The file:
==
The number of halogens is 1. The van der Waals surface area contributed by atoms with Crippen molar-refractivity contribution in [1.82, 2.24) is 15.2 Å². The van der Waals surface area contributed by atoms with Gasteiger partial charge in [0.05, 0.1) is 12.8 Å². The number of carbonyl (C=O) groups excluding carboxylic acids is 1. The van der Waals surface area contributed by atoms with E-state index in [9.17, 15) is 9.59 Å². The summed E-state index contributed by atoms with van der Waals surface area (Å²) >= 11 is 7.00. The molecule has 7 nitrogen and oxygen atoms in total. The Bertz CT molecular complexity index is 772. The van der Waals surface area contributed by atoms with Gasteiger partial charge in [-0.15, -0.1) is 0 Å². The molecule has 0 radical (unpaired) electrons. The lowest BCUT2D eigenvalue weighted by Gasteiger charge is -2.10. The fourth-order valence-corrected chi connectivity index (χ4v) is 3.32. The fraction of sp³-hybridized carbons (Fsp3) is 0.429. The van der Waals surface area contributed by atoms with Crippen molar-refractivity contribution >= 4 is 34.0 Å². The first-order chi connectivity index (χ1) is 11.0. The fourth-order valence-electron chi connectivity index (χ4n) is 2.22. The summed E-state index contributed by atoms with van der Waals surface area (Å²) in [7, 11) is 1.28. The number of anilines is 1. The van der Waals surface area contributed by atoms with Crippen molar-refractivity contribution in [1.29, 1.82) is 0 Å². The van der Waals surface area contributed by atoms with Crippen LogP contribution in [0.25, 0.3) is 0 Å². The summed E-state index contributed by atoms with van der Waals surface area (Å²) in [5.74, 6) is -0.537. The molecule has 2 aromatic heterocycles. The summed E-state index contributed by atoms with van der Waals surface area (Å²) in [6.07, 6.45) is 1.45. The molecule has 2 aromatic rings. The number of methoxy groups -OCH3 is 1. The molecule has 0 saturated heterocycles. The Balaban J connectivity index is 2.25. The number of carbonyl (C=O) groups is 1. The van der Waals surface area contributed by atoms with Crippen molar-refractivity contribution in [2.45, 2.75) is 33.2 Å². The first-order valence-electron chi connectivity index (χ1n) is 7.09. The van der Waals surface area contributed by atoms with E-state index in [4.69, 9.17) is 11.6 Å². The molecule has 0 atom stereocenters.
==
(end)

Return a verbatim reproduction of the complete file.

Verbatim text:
The number of halogens is 1. The van der Waals surface area contributed by atoms with Crippen molar-refractivity contribution in [1.82, 2.24) is 15.2 Å². The van der Waals surface area contributed by atoms with Gasteiger partial charge in [0.05, 0.1) is 12.8 Å². The number of carbonyl (C=O) groups excluding carboxylic acids is 1. The van der Waals surface area contributed by atoms with E-state index in [9.17, 15) is 9.59 Å². The summed E-state index contributed by atoms with van der Waals surface area (Å²) >= 11 is 7.00. The molecule has 7 nitrogen and oxygen atoms in total. The Bertz CT molecular complexity index is 772. The van der Waals surface area contributed by atoms with Gasteiger partial charge in [-0.15, -0.1) is 0 Å². The molecule has 0 radical (unpaired) electrons. The lowest BCUT2D eigenvalue weighted by Gasteiger charge is -2.10. The fourth-order valence-corrected chi connectivity index (χ4v) is 3.32. The fraction of sp³-hybridized carbons (Fsp3) is 0.429. The van der Waals surface area contributed by atoms with Crippen molar-refractivity contribution >= 4 is 34.0 Å². The first-order chi connectivity index (χ1) is 11.0. The fourth-order valence-electron chi connectivity index (χ4n) is 2.22. The summed E-state index contributed by atoms with van der Waals surface area (Å²) in [7, 11) is 1.28. The number of anilines is 1. The van der Waals surface area contributed by atoms with Crippen molar-refractivity contribution in [1.29, 1.82) is 0 Å². The van der Waals surface area contributed by atoms with Crippen LogP contribution in [0.25, 0.3) is 0 Å². The summed E-state index contributed by atoms with van der Waals surface area (Å²) in [5.74, 6) is -0.537. The molecule has 2 aromatic heterocycles. The summed E-state index contributed by atoms with van der Waals surface area (Å²) in [6.07, 6.45) is 1.45. The molecule has 2 aromatic rings. The number of methoxy groups -OCH3 is 1. The molecule has 0 saturated heterocycles. The Balaban J connectivity index is 2.25. The number of carbonyl (C=O) groups is 1. The van der Waals surface area contributed by atoms with Crippen molar-refractivity contribution in [2.45, 2.75) is 33.2 Å². The first-order valence-electron chi connectivity index (χ1n) is 7.09. The van der Waals surface area contributed by atoms with E-state index in [4.69, 9.17) is 11.6 Å². The molecule has 0 atom stereocenters.